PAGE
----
R. M.'s Feb. 7, 1990 reply, nearly in its entirety:

"… Because of limited funding, we were not able to address the concerns of the gay and lesbian community at this time. But we do plan in the near future to have a series entitled 'New York City in Crisis,' and will at that time address the issue of the AIDS epidemic and health care policy, I will keep your letter on file, and contact you at the time of the event so that you can be in attendance…. I hope that what I have written brings some clarity to the issues raised."

Rafsky to R.M., Feb. 23, 1990, in its entirety:

"'Limited funding' prevented you from adding a panelist to a panel that already had four members and a moderator? And the omission just happened to be the gay and lesbian community? Aren't you ashamed, at some level, to write this sort of thing? "No, we're not going to wait for some ghettoized panel on AIDS to be recognized by the New York Historical Society, which uses our tax money to insult us. "We're going to stand tall with our black, Latino, and Asian-American brothers and sisters. And we're going to do it on March 29, with or without your cooperation."

A few days later, Rafsky sent near-duplicate letters to both NYHS's President and Chairperson, to the Commissioner of NYC's Department of Cultural Affairs, and to State Senators Manfred Ohrenstein and Roy Goodman (who'd gotten state funds allocated to help cover the costs of the panel). To all, Rafsky sent approximately the same message:

"I assume you're not aware of the slap in the face the New Historical Society plans to give the gay and lesbian community on March 29 — with money from the Department of Cultural Affairs.

"I also assume that, once made aware, you'll take steps to prevent it …"

What happened next — who stepped on whose toes, and how hard — is unrecorded. But on March 8, Bob Rafsky got another letter from R. M., quite different in tone, acknowledging that the Society had been "remiss" in not having included a gay or lesbian historian in the first place, informing. him that I would now be on the panel, and thanking him for his "interest in The New York Historical Society."

As I later wrote Rafsky, "You're a snazzy letter writer; most 'persuasive' … You did a great job! One more confirmation of the respectful awe I feel for the ACT-UP generation."

Three years later, Bob Rafsky was dead of AIDS. 2008.

When I accepted an offer to join the CUNY system back in 1972 as a Distinguished Professor, I was asked to teach at the Graduate Center as well as on one of the undergraduate campuses. For the time being I declined, preferring for a while just to be on an undergraduate campus. I'd grown tired in recent years of teaching graduate students — they were too dutiful, writing down everything I said as if it was Truth. But I did offer to sit on Ph.D. exams and read Ph.D. theses until the urge to produce scholarly offspring returned.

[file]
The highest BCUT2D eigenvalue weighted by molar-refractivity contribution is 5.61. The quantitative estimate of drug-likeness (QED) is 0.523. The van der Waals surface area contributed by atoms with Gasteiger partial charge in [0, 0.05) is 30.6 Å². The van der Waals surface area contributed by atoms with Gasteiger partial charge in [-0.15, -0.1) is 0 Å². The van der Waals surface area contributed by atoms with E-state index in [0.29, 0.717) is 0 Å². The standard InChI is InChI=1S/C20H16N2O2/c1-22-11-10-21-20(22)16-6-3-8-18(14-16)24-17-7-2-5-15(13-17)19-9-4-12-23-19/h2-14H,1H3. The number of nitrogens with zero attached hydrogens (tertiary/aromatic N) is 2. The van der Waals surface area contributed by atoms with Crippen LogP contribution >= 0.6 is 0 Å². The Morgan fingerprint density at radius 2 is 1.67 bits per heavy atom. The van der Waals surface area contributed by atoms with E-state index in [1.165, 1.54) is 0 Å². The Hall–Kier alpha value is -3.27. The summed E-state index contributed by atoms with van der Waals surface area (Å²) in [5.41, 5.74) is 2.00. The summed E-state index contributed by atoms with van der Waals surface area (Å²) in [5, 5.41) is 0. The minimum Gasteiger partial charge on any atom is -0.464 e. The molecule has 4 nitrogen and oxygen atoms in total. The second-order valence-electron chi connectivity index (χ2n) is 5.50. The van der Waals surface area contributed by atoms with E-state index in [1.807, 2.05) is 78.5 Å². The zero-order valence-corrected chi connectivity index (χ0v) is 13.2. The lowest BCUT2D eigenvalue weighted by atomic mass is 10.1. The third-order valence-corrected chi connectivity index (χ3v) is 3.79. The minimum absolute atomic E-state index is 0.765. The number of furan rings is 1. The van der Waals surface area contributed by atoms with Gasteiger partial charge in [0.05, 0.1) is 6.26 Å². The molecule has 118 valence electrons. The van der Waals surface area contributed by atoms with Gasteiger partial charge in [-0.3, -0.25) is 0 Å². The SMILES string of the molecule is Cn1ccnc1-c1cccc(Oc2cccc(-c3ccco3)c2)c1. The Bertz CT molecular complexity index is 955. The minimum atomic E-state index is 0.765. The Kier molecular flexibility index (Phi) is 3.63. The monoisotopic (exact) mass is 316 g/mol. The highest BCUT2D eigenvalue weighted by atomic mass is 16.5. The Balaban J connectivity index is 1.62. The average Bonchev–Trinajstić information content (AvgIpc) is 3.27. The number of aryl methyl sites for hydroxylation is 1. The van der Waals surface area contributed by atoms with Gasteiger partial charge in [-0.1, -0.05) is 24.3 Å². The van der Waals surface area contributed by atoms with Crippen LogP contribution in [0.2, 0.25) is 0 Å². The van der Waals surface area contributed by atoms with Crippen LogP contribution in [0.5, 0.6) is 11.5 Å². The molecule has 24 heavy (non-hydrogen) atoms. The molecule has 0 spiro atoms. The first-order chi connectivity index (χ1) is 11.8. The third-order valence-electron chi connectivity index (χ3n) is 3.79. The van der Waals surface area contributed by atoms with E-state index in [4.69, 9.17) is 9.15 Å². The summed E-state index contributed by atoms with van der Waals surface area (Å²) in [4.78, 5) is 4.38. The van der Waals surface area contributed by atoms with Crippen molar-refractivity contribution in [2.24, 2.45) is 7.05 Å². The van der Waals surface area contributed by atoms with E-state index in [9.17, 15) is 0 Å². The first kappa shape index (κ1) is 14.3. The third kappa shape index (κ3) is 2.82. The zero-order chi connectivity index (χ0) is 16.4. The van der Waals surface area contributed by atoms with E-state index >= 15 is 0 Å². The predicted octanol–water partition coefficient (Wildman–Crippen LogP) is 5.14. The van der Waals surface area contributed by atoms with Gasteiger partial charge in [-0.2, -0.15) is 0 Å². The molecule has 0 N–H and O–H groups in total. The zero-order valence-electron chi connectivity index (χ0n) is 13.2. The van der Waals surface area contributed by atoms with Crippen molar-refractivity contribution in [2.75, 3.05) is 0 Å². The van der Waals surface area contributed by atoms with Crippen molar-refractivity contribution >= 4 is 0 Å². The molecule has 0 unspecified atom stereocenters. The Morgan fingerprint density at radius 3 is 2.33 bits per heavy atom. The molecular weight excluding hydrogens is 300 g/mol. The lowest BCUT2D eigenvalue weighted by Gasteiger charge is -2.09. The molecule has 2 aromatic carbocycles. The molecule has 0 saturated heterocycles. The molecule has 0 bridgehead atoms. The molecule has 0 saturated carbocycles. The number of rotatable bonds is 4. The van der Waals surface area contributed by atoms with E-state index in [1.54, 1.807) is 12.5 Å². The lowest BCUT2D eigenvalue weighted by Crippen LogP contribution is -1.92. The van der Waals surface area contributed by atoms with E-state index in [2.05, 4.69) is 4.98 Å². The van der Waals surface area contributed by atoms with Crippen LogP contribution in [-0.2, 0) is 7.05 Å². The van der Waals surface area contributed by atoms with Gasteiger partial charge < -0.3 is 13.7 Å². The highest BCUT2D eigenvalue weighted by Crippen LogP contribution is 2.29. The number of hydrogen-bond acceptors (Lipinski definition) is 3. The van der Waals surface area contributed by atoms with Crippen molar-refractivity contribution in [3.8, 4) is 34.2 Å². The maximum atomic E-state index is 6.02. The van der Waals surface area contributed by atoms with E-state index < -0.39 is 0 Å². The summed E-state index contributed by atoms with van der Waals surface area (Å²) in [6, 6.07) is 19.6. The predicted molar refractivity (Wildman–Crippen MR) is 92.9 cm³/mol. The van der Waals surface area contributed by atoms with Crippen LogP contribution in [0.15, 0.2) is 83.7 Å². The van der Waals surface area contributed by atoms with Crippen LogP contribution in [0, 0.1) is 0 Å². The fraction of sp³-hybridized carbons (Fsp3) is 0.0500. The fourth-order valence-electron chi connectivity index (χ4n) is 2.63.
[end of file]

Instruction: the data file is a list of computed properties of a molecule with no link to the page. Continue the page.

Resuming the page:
By the mid- seventies, I'd become increasingly involved in the brand new field of the history of sexuality and at that point I went back to the Graduate School and said that I'd be willing, after all, to offer a course on that subject — that I needed older students with more information and experience to bounce ideas off. The reaction was immediate: NO. So much for noblesse oblige. Gertrude Himmelfarb, chair of the Graduate School History Department at the time, acerbically told me that the Department felt that sexual history wasn't "real" history at all; it had been spawned by political polemics, not scholarly necessity. As if activism hasn't always ignited scholarship — the feminist movement and feminist studies, the black movement and black studies. As if a scholar's political and social views don't always, consciously or not, color his/her narratives (Himmelfarb herself — a right-wing conservative — being among the more notorious current examples). My standing as a legitimate scholar, she told me, might well be at stake.

I wasn't entirely surprised. Back in 1974, Dennis Rubini, an openly gay historian at Temple University, and I had submitted a proposal for a panel on "the history of sexuality" (not the more inflammatory "lesbian and gay history") for the American Historical Association's annual convention; not getting any response, we'd inquired and been told that the proposal had gotten "unaccountably lost." We resubmitted the following year, and this time were formally rejected.

While prepared for the Graduate School's turndown, I was nonetheless angered, and I reached for the only card in my deck. If my scholarship was now regarded as tainted, I told the history faculty, then surely it wouldn't want me contaminating its innocent students. Surely it would be best if I no longer sat on Ph.D. exams or read Ph.D. theses; should the faculty decide at some future point that the history of sexual behavior was a legitimate seminar and research subject, I'd be glad once more to serve as a Ph.D. examiner and mentor.

And there the stalemate held for some 15 years, as the national — and Graduate School — climate slowly changed. Finally, in 1991, my seminar on gay and lesbian history was formally approved.

Diary, February 7, 1991: Thirty seven students showed up last night for my seminar at the Graduate Center — including two faculty members, students from NYU, Rutgers, the Univ. of Rochester, and representing nearly every conceivable field (yes, even Japanese literature!) except history (Joe W. says the history students are afraid to sign up because the department is notoriously conservative.) The official registration list had only 16 names and the turnout stunned — and thrilled — me. It confirms the wish/need for gay/lesbian studies and sends a clear message to the university's powers-that-be. Since my whole point in giving the course is to excite interest in the field, I'm not going to turn anyone away (though I had originally cut off enrollment at 20, wanting to preserve an intimate, informal atmosphere). But I told them last night that they were all welcome, and to keep the size manageable I would break the group into two parts and give a second seminar on another evening. We'll put that decision off until next week, to see if the same number turns up. Anyway, I'm hugely excited, and gratified….